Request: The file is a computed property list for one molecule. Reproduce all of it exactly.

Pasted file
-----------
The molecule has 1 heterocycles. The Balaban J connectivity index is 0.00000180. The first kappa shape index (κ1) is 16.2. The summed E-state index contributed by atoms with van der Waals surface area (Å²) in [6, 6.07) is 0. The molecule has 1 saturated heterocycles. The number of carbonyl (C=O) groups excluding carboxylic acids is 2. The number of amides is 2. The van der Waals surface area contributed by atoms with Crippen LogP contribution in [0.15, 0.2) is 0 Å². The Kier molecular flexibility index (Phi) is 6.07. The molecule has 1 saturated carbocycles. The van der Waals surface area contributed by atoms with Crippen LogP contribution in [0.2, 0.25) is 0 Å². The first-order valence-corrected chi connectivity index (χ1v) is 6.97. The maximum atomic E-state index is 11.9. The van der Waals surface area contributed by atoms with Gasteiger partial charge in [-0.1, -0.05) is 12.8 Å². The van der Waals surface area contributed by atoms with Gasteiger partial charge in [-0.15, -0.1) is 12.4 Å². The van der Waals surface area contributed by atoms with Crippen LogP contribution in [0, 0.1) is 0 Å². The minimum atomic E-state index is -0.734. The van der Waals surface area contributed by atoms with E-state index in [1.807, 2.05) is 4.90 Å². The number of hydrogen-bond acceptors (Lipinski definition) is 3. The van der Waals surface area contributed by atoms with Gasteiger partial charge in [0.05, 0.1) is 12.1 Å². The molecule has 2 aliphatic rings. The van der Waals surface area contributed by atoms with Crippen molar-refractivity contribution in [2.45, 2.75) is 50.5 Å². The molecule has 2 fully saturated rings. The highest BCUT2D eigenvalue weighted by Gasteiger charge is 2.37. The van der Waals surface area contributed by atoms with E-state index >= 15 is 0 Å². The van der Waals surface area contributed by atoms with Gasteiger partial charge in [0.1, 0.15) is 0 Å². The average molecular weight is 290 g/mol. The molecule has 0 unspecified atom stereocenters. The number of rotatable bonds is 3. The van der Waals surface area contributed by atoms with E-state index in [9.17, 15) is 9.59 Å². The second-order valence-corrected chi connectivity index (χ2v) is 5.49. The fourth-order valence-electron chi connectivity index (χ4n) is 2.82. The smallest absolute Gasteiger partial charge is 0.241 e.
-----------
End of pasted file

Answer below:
The molecule has 1 heterocycles. The Balaban J connectivity index is 0.00000180. The first kappa shape index (κ1) is 16.2. The summed E-state index contributed by atoms with van der Waals surface area (Å²) in [6, 6.07) is 0. The molecule has 1 saturated heterocycles. The number of carbonyl (C=O) groups excluding carboxylic acids is 2. The number of amides is 2. The van der Waals surface area contributed by atoms with Crippen LogP contribution in [0.15, 0.2) is 0 Å². The Kier molecular flexibility index (Phi) is 6.07. The molecule has 1 saturated carbocycles. The van der Waals surface area contributed by atoms with Crippen LogP contribution in [0.2, 0.25) is 0 Å². The first-order valence-corrected chi connectivity index (χ1v) is 6.97. The maximum atomic E-state index is 11.9. The van der Waals surface area contributed by atoms with Gasteiger partial charge in [-0.1, -0.05) is 12.8 Å². The van der Waals surface area contributed by atoms with Gasteiger partial charge in [-0.15, -0.1) is 12.4 Å². The van der Waals surface area contributed by atoms with Crippen LogP contribution in [0, 0.1) is 0 Å². The minimum atomic E-state index is -0.734. The van der Waals surface area contributed by atoms with E-state index in [1.807, 2.05) is 4.90 Å². The number of hydrogen-bond acceptors (Lipinski definition) is 3. The van der Waals surface area contributed by atoms with Gasteiger partial charge in [0.05, 0.1) is 12.1 Å². The molecule has 2 aliphatic rings. The van der Waals surface area contributed by atoms with Crippen molar-refractivity contribution in [2.45, 2.75) is 50.5 Å². The molecule has 2 fully saturated rings. The highest BCUT2D eigenvalue weighted by Gasteiger charge is 2.37. The van der Waals surface area contributed by atoms with E-state index >= 15 is 0 Å². The van der Waals surface area contributed by atoms with Gasteiger partial charge in [0.1, 0.15) is 0 Å². The average molecular weight is 290 g/mol. The molecule has 0 unspecified atom stereocenters. The number of rotatable bonds is 3. The van der Waals surface area contributed by atoms with E-state index in [9.17, 15) is 9.59 Å². The second-order valence-corrected chi connectivity index (χ2v) is 5.49. The fourth-order valence-electron chi connectivity index (χ4n) is 2.82. The smallest absolute Gasteiger partial charge is 0.241 e.